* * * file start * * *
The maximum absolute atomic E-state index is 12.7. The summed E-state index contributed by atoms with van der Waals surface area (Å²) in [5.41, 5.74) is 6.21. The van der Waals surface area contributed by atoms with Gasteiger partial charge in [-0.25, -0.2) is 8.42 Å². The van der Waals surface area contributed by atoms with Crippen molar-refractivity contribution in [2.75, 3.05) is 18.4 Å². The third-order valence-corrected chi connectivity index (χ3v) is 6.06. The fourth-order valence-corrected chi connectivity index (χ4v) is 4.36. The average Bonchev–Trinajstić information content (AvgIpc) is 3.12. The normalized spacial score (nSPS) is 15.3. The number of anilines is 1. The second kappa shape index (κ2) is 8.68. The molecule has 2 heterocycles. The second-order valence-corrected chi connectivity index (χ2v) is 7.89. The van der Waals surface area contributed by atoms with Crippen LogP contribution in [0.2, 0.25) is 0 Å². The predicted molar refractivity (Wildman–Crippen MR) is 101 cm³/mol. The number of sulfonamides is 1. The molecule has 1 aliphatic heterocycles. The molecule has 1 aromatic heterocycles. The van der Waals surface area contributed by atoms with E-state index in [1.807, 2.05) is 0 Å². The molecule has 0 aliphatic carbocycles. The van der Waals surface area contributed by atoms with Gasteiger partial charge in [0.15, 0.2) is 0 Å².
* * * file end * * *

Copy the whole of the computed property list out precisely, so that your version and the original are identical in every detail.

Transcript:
The maximum absolute atomic E-state index is 12.7. The summed E-state index contributed by atoms with van der Waals surface area (Å²) in [5.41, 5.74) is 6.21. The van der Waals surface area contributed by atoms with Gasteiger partial charge in [-0.25, -0.2) is 8.42 Å². The van der Waals surface area contributed by atoms with Crippen molar-refractivity contribution in [2.75, 3.05) is 18.4 Å². The third-order valence-corrected chi connectivity index (χ3v) is 6.06. The fourth-order valence-corrected chi connectivity index (χ4v) is 4.36. The average Bonchev–Trinajstić information content (AvgIpc) is 3.12. The normalized spacial score (nSPS) is 15.3. The number of anilines is 1. The second kappa shape index (κ2) is 8.68. The molecule has 2 heterocycles. The second-order valence-corrected chi connectivity index (χ2v) is 7.89. The van der Waals surface area contributed by atoms with Crippen LogP contribution in [0.2, 0.25) is 0 Å². The predicted molar refractivity (Wildman–Crippen MR) is 101 cm³/mol. The number of sulfonamides is 1. The molecule has 1 aliphatic heterocycles. The molecule has 1 aromatic heterocycles. The van der Waals surface area contributed by atoms with E-state index in [1.807, 2.05) is 0 Å². The molecule has 0 aliphatic carbocycles. The van der Waals surface area contributed by atoms with Gasteiger partial charge in [0.15, 0.2) is 0 Å².